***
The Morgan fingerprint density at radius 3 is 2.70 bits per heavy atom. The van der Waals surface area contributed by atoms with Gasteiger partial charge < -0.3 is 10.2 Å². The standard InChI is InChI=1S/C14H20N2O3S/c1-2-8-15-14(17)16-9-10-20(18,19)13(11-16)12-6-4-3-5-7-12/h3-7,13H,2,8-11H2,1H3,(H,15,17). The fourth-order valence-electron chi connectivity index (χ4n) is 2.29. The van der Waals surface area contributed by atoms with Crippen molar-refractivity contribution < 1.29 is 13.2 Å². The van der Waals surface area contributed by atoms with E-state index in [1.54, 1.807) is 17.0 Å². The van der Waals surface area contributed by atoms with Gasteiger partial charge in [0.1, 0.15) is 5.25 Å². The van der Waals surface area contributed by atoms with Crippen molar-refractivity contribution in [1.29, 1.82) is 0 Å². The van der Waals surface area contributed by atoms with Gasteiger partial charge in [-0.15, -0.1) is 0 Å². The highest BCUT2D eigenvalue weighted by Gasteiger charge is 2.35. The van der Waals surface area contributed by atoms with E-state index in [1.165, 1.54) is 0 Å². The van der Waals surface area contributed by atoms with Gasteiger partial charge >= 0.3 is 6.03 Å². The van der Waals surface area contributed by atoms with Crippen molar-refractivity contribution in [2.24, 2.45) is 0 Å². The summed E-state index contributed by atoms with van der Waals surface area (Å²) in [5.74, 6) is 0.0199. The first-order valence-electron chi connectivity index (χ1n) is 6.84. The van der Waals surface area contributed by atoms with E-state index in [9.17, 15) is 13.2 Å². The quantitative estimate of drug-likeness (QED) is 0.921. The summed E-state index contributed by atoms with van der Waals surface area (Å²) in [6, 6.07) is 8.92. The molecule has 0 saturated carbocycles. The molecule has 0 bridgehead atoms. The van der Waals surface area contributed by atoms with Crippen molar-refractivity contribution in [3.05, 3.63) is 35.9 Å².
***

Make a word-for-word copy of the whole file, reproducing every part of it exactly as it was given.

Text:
The Morgan fingerprint density at radius 3 is 2.70 bits per heavy atom. The van der Waals surface area contributed by atoms with Gasteiger partial charge < -0.3 is 10.2 Å². The standard InChI is InChI=1S/C14H20N2O3S/c1-2-8-15-14(17)16-9-10-20(18,19)13(11-16)12-6-4-3-5-7-12/h3-7,13H,2,8-11H2,1H3,(H,15,17). The fourth-order valence-electron chi connectivity index (χ4n) is 2.29. The van der Waals surface area contributed by atoms with Crippen molar-refractivity contribution < 1.29 is 13.2 Å². The van der Waals surface area contributed by atoms with E-state index in [1.54, 1.807) is 17.0 Å². The van der Waals surface area contributed by atoms with Gasteiger partial charge in [0.1, 0.15) is 5.25 Å². The van der Waals surface area contributed by atoms with Crippen molar-refractivity contribution in [1.29, 1.82) is 0 Å². The van der Waals surface area contributed by atoms with Gasteiger partial charge in [-0.15, -0.1) is 0 Å². The highest BCUT2D eigenvalue weighted by Gasteiger charge is 2.35. The van der Waals surface area contributed by atoms with E-state index in [1.165, 1.54) is 0 Å². The van der Waals surface area contributed by atoms with Gasteiger partial charge >= 0.3 is 6.03 Å². The van der Waals surface area contributed by atoms with Crippen molar-refractivity contribution in [2.24, 2.45) is 0 Å². The summed E-state index contributed by atoms with van der Waals surface area (Å²) in [5.74, 6) is 0.0199. The first-order valence-electron chi connectivity index (χ1n) is 6.84. The van der Waals surface area contributed by atoms with E-state index in [9.17, 15) is 13.2 Å². The quantitative estimate of drug-likeness (QED) is 0.921. The summed E-state index contributed by atoms with van der Waals surface area (Å²) in [6, 6.07) is 8.92. The molecule has 0 saturated carbocycles. The molecule has 0 bridgehead atoms. The van der Waals surface area contributed by atoms with Crippen molar-refractivity contribution in [3.05, 3.63) is 35.9 Å².